My first ‘unreasonable man’ is the first Nobel Prize Laureate in Economics: Jan Tinbergen. His claim to fame was establishing the principle that the number of economic policy goals has to be matched by an equal number of instruments designed to achieve them. Applied to pension economics, the principle offers a way out of the long-standing ‘affordability vs. safety’ dilemma in pension design. The Tinbergen Principle is very clear: achieving these two goals effectively will require two instruments: one that focuses on affordability through long-term return compounding, and another that focuses providing payment safety for life. Yet, ‘reasonable’ people persist in beating their heads against the wall trying to achieve these two goals with one instrument. Some ‘reasonable’ people say that the ‘right’ instrument is a DB plan; others say it is a DC plan. Both are equally wrong.
My second ‘unreasonable’ man is the father of modern management principles and practices: Peter Drucker. In his 1976 book “The Unseen Revolution” Drucker asserted that pension organizations are not exempt from universal governance effectiveness dictates. Just like in any other organization, ineffective governance will produce poor outcomes for the pension organization’s stakeholders. Effective pension organizations have clear missions, inspired governance, and great execution capabilities.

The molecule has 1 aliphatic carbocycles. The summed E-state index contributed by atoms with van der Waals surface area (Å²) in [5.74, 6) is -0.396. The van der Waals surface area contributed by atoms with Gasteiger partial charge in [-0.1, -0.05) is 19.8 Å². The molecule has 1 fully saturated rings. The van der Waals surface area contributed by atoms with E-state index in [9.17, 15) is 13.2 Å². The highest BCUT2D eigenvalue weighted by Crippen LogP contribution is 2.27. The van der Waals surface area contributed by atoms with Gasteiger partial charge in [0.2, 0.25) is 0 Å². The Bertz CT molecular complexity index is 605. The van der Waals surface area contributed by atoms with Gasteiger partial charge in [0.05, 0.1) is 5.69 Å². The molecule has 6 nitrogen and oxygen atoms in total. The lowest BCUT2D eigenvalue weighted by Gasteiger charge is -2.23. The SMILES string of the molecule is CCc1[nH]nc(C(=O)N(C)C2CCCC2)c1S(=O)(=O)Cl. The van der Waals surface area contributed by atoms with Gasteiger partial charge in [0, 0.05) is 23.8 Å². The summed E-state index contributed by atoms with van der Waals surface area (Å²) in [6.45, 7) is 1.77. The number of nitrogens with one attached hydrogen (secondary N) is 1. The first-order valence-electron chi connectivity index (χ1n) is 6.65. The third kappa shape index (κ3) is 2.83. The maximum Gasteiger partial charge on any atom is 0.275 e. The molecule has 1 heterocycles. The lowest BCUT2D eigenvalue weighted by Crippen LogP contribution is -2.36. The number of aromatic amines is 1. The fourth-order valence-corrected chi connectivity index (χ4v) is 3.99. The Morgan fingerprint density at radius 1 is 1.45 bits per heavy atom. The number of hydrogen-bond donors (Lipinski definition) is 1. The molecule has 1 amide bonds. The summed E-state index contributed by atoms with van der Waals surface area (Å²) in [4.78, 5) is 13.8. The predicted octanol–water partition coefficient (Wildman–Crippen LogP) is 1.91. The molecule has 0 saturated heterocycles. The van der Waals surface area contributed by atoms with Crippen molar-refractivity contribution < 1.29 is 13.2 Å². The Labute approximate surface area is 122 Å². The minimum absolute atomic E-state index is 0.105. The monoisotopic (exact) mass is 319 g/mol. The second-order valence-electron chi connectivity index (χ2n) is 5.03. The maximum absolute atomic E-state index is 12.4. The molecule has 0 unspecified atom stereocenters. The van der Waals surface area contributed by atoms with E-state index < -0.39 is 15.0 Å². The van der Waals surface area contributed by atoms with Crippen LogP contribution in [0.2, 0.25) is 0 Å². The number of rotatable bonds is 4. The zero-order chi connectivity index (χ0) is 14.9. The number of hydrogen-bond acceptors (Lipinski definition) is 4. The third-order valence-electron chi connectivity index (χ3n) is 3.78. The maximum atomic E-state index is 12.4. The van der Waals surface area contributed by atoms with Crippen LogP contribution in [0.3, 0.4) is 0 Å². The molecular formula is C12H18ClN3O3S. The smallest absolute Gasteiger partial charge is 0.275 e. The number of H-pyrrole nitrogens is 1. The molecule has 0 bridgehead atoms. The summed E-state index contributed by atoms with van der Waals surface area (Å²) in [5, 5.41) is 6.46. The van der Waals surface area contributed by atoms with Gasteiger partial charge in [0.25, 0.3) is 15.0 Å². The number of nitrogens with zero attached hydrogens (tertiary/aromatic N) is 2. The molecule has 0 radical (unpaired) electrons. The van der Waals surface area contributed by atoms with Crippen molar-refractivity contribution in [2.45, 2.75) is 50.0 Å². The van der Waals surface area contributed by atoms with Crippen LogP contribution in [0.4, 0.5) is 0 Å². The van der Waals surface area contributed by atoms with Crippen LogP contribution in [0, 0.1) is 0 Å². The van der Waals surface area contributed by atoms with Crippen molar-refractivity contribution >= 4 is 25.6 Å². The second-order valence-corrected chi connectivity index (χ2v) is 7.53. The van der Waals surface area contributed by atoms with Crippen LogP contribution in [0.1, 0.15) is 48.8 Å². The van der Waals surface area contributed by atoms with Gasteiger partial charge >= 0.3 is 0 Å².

My third ‘unreasonable’ man is, arguably, the 20th Century’s most influential economist: John Maynard Keynes. In the famous Chapter 12 of his 1936 opus “The General Theory of Employment, Interest, and Money”, Keynes makes a clear distinction between the dysfunctional short-term ‘beauty contest’ investing practices of most institutional investors, and long-term investment processes that convert savings into wealth-producing capital. He noted that the latter seemed to be an unimportant, second-order activity for most institutional investors. He asserted that ‘beauty contest’ investing is a zero-sum game played for the enjoyment of professional investors, funded by the fees paid by their clients. This game has little do with ‘real world’ wealth-creation.